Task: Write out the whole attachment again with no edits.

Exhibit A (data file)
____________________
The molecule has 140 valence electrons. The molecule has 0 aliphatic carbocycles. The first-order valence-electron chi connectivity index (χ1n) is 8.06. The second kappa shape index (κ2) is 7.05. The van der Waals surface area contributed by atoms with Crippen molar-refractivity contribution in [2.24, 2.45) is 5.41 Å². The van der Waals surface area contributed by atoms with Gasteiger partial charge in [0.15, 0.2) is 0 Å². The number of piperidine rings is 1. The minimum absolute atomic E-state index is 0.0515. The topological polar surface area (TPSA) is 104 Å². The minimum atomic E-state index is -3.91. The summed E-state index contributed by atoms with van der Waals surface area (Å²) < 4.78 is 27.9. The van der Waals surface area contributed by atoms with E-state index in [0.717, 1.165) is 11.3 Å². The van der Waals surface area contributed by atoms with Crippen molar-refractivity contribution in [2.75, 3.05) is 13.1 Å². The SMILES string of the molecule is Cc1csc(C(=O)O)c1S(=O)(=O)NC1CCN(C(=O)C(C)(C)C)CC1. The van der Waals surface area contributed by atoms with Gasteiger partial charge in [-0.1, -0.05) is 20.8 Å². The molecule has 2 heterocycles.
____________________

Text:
The molecule has 140 valence electrons. The molecule has 0 aliphatic carbocycles. The first-order valence-electron chi connectivity index (χ1n) is 8.06. The second kappa shape index (κ2) is 7.05. The van der Waals surface area contributed by atoms with Crippen molar-refractivity contribution in [2.24, 2.45) is 5.41 Å². The van der Waals surface area contributed by atoms with Gasteiger partial charge in [0.15, 0.2) is 0 Å². The number of piperidine rings is 1. The minimum absolute atomic E-state index is 0.0515. The topological polar surface area (TPSA) is 104 Å². The minimum atomic E-state index is -3.91. The summed E-state index contributed by atoms with van der Waals surface area (Å²) < 4.78 is 27.9. The van der Waals surface area contributed by atoms with E-state index in [0.717, 1.165) is 11.3 Å². The van der Waals surface area contributed by atoms with Crippen molar-refractivity contribution in [2.75, 3.05) is 13.1 Å². The SMILES string of the molecule is Cc1csc(C(=O)O)c1S(=O)(=O)NC1CCN(C(=O)C(C)(C)C)CC1. The van der Waals surface area contributed by atoms with Gasteiger partial charge in [-0.1, -0.05) is 20.8 Å². The molecule has 2 heterocycles.